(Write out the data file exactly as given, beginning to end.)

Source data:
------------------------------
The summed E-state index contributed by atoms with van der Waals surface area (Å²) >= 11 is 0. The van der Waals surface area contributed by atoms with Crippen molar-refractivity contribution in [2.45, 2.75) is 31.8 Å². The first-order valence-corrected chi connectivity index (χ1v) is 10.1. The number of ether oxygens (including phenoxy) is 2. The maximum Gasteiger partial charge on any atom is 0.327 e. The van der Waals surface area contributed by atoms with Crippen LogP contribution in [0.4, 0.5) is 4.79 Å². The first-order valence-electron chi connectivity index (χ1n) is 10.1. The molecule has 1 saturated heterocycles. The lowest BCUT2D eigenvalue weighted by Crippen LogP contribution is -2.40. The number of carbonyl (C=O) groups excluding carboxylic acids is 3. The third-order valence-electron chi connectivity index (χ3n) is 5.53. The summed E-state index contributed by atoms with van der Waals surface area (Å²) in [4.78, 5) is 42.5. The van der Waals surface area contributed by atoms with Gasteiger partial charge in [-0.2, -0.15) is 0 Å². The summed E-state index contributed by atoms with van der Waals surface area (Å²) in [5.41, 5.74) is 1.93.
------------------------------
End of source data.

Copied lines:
The summed E-state index contributed by atoms with van der Waals surface area (Å²) >= 11 is 0. The van der Waals surface area contributed by atoms with Crippen molar-refractivity contribution in [2.45, 2.75) is 31.8 Å². The first-order valence-corrected chi connectivity index (χ1v) is 10.1. The number of ether oxygens (including phenoxy) is 2. The maximum Gasteiger partial charge on any atom is 0.327 e. The van der Waals surface area contributed by atoms with Crippen LogP contribution in [0.4, 0.5) is 4.79 Å². The first-order valence-electron chi connectivity index (χ1n) is 10.1. The molecule has 1 saturated heterocycles. The lowest BCUT2D eigenvalue weighted by Crippen LogP contribution is -2.40. The number of carbonyl (C=O) groups excluding carboxylic acids is 3. The third-order valence-electron chi connectivity index (χ3n) is 5.53. The summed E-state index contributed by atoms with van der Waals surface area (Å²) in [4.78, 5) is 42.5. The van der Waals surface area contributed by atoms with Gasteiger partial charge in [-0.2, -0.15) is 0 Å². The summed E-state index contributed by atoms with van der Waals surface area (Å²) in [5.41, 5.74) is 1.93.